More questionable damage mitigation perks include: Blocker lv 3 decreases incoming melee damage by 45%. Many players swear by this perk, but I don't find it as good as most claim. For the most part, melee damage is not too common. I can see it viable when ghoul farming, or deathclaw farming. Other than that most other hard hitting melee damage will be fairly random encounters, and for the most part you'll be high enough level that they won't phase you. Big exception to the ancient behemoth. But this guy hits hard no matter what and he's rare enough that I wouldn't worry about it. If you have nothing else to slot, pick up blocker. Adamantium Skeleton (while not technically damage mitigating) sounds great on paper. But not too many fights are going to break your limbs. If they do, use a stimpak. If you don't have one, you should have been using Adamantium Skeleton. I don't worry about this skill. Moving Target is actually pretty helpful in certain circumstances. Fresh end game players are probably going to have a tough time with scorchbeasts, or multiple for that matter. Until you learn their pattern, or install padded on your equipment, the extra defense while sprinting can save you stimpaks. Lastly, Ricochet is pretty much useless. I've never noticed it doing much damage if any at all. It's got an annoying sound effect, and if you're reflecting that many bullets it's likely that the small portion of damage you're mitigating is even smaller because they fire fast, not hard.
Armor comes in three categories. Light, sturdy, and heavy. It's not always specific in the name, so make sure to check the weight of a piece before you purchase it. Heavy equipment generally weighs over 10. Sturdy I've found is around 4-6, leaving light to be somewhere less than that. This is offset by their defense ratings, obviously heavy providing the highest defense in exchange for weighing more. The difference between the categories could make or break your build. Underarmor comes in many different forms, a few being Casual, Vault, Raider, BoS, and other faction specific sets. These are worn under your armor for a small defense increase. Their power comes in the lining. They can be modded to have different linings such as Treated, Resistant, Protective, and Shielded. Currently the best lining available for each set is the Shielded Underlining providing high bonuses to your S.P.E.C.I.A.L. score. Seek the armor that best matches your character, and find Shielded plans for it, or seek a crafter.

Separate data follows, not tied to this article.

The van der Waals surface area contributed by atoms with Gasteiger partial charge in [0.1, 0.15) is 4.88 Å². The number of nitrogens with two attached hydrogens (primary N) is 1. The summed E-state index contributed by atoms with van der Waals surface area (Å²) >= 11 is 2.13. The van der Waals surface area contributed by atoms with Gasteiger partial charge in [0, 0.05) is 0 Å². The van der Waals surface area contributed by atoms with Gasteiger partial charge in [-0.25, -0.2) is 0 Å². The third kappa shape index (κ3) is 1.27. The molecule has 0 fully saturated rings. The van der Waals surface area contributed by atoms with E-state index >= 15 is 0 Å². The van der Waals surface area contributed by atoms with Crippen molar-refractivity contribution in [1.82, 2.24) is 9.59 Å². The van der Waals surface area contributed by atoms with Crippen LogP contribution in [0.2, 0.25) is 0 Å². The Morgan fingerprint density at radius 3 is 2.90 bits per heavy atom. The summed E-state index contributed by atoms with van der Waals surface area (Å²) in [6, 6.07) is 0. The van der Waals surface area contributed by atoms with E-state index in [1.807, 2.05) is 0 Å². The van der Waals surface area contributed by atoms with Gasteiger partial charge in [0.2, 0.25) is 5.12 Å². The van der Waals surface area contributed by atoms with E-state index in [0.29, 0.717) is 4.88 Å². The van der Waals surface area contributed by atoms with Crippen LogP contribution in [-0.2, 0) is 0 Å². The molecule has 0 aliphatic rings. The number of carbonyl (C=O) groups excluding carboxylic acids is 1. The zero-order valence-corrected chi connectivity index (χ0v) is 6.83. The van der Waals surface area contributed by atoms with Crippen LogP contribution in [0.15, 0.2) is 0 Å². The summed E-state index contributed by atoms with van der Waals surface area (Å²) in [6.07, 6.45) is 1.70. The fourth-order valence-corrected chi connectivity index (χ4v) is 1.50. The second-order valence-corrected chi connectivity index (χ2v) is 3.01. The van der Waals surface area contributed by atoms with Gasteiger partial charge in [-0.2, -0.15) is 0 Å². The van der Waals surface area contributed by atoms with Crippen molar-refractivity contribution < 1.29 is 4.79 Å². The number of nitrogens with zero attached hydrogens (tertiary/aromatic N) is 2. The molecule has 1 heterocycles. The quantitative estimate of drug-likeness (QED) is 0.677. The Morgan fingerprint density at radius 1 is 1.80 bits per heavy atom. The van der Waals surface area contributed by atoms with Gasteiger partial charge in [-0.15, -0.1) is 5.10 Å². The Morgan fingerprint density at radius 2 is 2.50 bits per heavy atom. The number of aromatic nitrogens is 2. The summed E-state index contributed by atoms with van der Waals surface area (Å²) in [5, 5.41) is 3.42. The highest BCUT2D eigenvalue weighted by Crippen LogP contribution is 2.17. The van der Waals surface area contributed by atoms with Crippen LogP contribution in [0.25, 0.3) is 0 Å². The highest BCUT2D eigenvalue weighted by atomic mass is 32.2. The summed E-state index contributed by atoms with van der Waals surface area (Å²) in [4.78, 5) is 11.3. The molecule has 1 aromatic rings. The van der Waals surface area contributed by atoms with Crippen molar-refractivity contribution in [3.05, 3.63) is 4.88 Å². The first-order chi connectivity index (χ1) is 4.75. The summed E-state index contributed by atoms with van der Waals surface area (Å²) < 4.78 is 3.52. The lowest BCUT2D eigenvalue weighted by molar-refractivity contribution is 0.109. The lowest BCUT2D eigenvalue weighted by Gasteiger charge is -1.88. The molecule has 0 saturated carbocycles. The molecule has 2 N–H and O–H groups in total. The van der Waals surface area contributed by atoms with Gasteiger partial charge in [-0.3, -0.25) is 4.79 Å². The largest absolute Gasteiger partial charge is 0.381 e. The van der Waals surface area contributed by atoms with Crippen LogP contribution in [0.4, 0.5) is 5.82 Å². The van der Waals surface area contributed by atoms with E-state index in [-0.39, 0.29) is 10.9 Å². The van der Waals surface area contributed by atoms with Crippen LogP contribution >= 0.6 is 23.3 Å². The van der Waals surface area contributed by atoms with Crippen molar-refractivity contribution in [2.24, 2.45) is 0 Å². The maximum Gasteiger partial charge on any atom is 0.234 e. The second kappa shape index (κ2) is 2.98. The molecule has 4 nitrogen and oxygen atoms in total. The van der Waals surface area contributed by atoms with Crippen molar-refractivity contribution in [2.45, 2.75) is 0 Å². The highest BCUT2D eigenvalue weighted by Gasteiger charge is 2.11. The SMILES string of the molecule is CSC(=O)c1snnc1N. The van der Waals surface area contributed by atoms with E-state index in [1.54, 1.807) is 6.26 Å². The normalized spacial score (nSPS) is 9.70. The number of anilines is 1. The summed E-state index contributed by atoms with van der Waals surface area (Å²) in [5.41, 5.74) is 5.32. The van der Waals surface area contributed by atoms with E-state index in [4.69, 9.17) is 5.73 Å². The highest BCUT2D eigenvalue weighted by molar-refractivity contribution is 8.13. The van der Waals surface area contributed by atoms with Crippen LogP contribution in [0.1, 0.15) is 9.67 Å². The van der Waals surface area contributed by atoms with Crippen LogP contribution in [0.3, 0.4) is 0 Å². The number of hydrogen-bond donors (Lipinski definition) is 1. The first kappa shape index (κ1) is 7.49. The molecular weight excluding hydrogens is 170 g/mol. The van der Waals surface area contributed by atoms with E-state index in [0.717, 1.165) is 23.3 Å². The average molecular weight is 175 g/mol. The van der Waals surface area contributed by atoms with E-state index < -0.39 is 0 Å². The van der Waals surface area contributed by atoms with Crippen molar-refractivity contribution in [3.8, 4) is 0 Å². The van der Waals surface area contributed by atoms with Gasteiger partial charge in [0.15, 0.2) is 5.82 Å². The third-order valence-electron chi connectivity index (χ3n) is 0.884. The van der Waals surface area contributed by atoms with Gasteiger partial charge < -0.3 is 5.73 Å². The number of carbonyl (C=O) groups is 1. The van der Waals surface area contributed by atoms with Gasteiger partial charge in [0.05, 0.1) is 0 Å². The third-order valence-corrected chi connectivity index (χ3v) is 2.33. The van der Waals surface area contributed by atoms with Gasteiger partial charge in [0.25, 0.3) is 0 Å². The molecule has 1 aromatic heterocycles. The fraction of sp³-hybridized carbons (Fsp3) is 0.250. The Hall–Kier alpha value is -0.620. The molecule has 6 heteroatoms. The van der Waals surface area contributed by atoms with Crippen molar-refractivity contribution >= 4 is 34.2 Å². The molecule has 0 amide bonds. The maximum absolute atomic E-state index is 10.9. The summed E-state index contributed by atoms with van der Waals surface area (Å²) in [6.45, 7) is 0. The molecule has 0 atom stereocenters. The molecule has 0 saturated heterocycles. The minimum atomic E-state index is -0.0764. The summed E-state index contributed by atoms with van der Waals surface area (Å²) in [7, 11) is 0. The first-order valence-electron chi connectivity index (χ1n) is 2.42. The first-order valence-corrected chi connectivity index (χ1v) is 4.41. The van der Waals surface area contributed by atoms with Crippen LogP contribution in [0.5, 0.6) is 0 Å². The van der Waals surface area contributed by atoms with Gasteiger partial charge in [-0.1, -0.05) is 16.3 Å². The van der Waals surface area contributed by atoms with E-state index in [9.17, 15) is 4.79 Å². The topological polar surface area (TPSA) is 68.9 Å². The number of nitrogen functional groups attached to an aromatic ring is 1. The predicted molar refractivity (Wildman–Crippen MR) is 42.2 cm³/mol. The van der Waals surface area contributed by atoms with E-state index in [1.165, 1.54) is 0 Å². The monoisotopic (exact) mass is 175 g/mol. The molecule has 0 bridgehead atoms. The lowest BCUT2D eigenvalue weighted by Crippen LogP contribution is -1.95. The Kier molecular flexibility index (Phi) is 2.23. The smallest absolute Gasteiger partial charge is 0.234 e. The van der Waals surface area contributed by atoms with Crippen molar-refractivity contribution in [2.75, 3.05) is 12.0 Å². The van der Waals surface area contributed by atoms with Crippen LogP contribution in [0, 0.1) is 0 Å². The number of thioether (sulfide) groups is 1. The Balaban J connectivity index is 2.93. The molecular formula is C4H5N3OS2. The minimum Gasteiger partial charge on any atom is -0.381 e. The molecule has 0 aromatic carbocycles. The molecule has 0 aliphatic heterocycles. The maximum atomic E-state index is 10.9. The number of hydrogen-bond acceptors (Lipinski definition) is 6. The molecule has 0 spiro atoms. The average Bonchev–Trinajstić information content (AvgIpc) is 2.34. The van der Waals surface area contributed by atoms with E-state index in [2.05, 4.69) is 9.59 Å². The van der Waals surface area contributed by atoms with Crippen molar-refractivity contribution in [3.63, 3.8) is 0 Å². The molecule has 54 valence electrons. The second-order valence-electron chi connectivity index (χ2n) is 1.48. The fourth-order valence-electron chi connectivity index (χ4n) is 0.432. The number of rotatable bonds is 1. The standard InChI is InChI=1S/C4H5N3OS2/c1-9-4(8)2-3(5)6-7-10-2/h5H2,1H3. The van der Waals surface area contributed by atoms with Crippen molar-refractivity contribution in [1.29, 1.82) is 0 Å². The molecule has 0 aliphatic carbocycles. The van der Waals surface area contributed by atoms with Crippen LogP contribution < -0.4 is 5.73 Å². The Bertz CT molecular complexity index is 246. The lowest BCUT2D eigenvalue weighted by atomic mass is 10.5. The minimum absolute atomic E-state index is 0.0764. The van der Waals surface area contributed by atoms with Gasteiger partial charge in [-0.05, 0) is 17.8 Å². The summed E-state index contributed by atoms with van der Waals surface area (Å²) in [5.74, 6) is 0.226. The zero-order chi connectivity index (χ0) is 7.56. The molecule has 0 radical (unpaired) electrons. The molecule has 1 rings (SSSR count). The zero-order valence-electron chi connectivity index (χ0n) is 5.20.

Certain diseases play a big role in your survival. Many diseases are easily ignored. Others are important to treat quickly. Blight for instance, decreases your S.P.E.C.I.A.L. by one. Dysentery and Parasites will rob you of supplies while trying to keep your food and water levels up, and they last a few hours. Some diseases make you bleed, or cut your AP to a crawl, or your speed to a crawl. Take a moment to learn the various diseases so you are prepared to get rid of the more harmful ones. On a similar note, withdrawals from chems and alcohol drain your stats until treated and do not show up in the effects page. If your S.P.E.C.I.A.L. score isn't adding up correctly, you most likely are a wine-o, or you're addicted to drugs. Addictol should fix that.
By now, most people know how to create a lot of stimpaks. I've found without a proper build, diluted stimpaks generally aren't worth the effort. First Aid increases the effectiveness of stimpaks, but there are far better solutions for healing than wasting points slotting it. Good Doggy enhances the efficiency of Canned Dog Food by 300%. This item is already extremely common, but can be found even more frequently with the Can Do! perk in luck. Both of these skills are viable to use with one point each. I can't tell you how often I used Good Doggy while leveling, and I occasionally slot it even now if I have enough cans stored up. It provides food and a decent amount of health. Cola Nut increases the effectiveness of Nuka Cola products by up to 300% (not positive about this) at max level. While Nuka Cola is also used to create some pretty intense grenades, this skill could easily replace the need for stimpaks entirely.
Other noteable mentions: Cannibal Lv 1-3 and Lead Belly lv 3. This combination, while taking up a lot of slots, is viable to throw on when you're in a pinch. In a cave, out of supplies, hungry, and low on health, all of it is taken care of as long as there's something to eat. Ghoulish is circumstantial, but if you're taking a lot of rad damage, consider slotting it to make up some health after using Radaway. Sunkissed lv 1, Photosynthetic lv 1 – These are only effective outside of combat, as far as I can tell. The level one variants should be sufficient. Their downside is hefty enough that these perks should be low on the priority list, but they will save you if you have nothing left. The level 1 makes them easily shareable for team play as well.
Don't bother with Rejuvenated unless you have a specific AP based build. Disease prevention perks are generally pointless as they're not worth using a slot for, and when you find a diseased enemy you likely won't have time to equip it. Lifegiver is feasible if you created a high Endurance build, but is more expensive than it's worth going out of your way for. Homebody is personal choice, don't go out of your way for it.
On the topic of radiation: During team play, the Charisma skill Rad Sponge can nearly negate radiation damage at level one IF it is shared. Otherwise the one equipped will still gain radiation. This skill is crucial for late-game party play, and I have not seen a need to further enhance it past level one. Radicool it a 1 point skill that increases your Strength by up to 5 depending on your radiation level. That's potentially 25% extra melee damage and 25 carry weight. Very useful when the rads are kicking your ass, and can be abused in some builds. Other radiation prevention perks are generally circumstantial, and while radiation is unavoidable, they're not worth the slots.